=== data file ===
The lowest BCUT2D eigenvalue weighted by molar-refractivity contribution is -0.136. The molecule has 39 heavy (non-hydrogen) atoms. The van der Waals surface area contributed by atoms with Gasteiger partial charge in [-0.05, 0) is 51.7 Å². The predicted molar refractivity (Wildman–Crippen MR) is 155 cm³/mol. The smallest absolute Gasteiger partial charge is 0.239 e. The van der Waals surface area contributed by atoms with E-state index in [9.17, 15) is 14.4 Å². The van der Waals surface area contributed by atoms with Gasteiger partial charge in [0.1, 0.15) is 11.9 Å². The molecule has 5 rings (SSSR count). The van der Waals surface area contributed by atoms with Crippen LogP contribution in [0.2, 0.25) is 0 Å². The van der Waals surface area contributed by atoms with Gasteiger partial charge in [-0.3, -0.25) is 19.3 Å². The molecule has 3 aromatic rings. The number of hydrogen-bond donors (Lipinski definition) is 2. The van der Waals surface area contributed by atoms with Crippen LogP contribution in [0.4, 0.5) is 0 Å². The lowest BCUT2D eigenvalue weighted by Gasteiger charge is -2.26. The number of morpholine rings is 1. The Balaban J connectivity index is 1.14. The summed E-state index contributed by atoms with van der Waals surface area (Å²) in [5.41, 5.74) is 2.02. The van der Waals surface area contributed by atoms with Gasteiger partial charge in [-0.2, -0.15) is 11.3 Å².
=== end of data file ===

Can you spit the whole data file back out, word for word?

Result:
The lowest BCUT2D eigenvalue weighted by molar-refractivity contribution is -0.136. The molecule has 39 heavy (non-hydrogen) atoms. The van der Waals surface area contributed by atoms with Gasteiger partial charge in [-0.05, 0) is 51.7 Å². The predicted molar refractivity (Wildman–Crippen MR) is 155 cm³/mol. The smallest absolute Gasteiger partial charge is 0.239 e. The van der Waals surface area contributed by atoms with E-state index in [9.17, 15) is 14.4 Å². The van der Waals surface area contributed by atoms with Gasteiger partial charge in [0.1, 0.15) is 11.9 Å². The molecule has 5 rings (SSSR count). The van der Waals surface area contributed by atoms with Crippen LogP contribution in [0.2, 0.25) is 0 Å². The van der Waals surface area contributed by atoms with Gasteiger partial charge in [-0.3, -0.25) is 19.3 Å². The molecule has 3 aromatic rings. The number of hydrogen-bond donors (Lipinski definition) is 2. The van der Waals surface area contributed by atoms with Crippen LogP contribution in [0.4, 0.5) is 0 Å². The lowest BCUT2D eigenvalue weighted by Gasteiger charge is -2.26. The number of morpholine rings is 1. The Balaban J connectivity index is 1.14. The summed E-state index contributed by atoms with van der Waals surface area (Å²) in [5.41, 5.74) is 2.02. The van der Waals surface area contributed by atoms with Gasteiger partial charge in [-0.2, -0.15) is 11.3 Å².